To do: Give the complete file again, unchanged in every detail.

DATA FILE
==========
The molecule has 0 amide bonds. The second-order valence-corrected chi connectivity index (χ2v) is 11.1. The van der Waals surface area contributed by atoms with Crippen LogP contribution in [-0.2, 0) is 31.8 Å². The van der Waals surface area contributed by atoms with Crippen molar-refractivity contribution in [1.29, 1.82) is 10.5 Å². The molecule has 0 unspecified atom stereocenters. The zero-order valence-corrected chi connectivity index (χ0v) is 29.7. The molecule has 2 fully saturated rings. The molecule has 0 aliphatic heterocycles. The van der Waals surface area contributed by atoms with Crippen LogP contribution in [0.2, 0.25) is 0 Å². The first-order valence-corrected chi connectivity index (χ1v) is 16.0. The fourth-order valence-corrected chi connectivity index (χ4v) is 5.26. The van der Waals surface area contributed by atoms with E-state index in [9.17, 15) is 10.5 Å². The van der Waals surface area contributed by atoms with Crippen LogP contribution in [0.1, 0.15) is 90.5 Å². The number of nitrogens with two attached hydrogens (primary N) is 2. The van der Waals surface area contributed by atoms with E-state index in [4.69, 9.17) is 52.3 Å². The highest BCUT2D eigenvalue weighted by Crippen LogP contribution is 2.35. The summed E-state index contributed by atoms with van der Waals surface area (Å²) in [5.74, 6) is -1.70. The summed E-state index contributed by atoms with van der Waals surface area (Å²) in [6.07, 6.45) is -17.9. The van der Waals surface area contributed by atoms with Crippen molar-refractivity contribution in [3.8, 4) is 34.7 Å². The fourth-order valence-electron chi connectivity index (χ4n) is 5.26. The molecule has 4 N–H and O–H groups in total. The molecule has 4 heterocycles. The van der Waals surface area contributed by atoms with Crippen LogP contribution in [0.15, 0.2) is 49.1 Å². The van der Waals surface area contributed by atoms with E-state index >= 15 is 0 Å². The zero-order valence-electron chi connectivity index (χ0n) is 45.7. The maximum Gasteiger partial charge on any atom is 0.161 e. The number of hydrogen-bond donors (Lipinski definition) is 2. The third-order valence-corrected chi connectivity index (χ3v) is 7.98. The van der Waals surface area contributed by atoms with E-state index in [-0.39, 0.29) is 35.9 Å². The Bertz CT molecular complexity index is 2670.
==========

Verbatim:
The molecule has 0 amide bonds. The second-order valence-corrected chi connectivity index (χ2v) is 11.1. The van der Waals surface area contributed by atoms with Crippen LogP contribution in [-0.2, 0) is 31.8 Å². The van der Waals surface area contributed by atoms with Crippen molar-refractivity contribution in [1.29, 1.82) is 10.5 Å². The molecule has 0 unspecified atom stereocenters. The zero-order valence-corrected chi connectivity index (χ0v) is 29.7. The molecule has 2 fully saturated rings. The molecule has 0 aliphatic heterocycles. The van der Waals surface area contributed by atoms with Crippen LogP contribution in [0.2, 0.25) is 0 Å². The first-order valence-corrected chi connectivity index (χ1v) is 16.0. The fourth-order valence-corrected chi connectivity index (χ4v) is 5.26. The van der Waals surface area contributed by atoms with E-state index in [9.17, 15) is 10.5 Å². The van der Waals surface area contributed by atoms with Crippen LogP contribution in [0.1, 0.15) is 90.5 Å². The number of nitrogens with two attached hydrogens (primary N) is 2. The van der Waals surface area contributed by atoms with E-state index in [4.69, 9.17) is 52.3 Å². The highest BCUT2D eigenvalue weighted by Crippen LogP contribution is 2.35. The summed E-state index contributed by atoms with van der Waals surface area (Å²) in [5.74, 6) is -1.70. The summed E-state index contributed by atoms with van der Waals surface area (Å²) in [6.07, 6.45) is -17.9. The van der Waals surface area contributed by atoms with Crippen molar-refractivity contribution in [3.8, 4) is 34.7 Å². The fourth-order valence-electron chi connectivity index (χ4n) is 5.26. The molecule has 4 N–H and O–H groups in total. The molecule has 4 heterocycles. The van der Waals surface area contributed by atoms with Crippen LogP contribution in [0.15, 0.2) is 49.1 Å². The van der Waals surface area contributed by atoms with E-state index >= 15 is 0 Å². The zero-order valence-electron chi connectivity index (χ0n) is 45.7. The maximum Gasteiger partial charge on any atom is 0.161 e. The number of hydrogen-bond donors (Lipinski definition) is 2. The third-order valence-corrected chi connectivity index (χ3v) is 7.98. The van der Waals surface area contributed by atoms with E-state index in [-0.39, 0.29) is 35.9 Å². The Bertz CT molecular complexity index is 2670.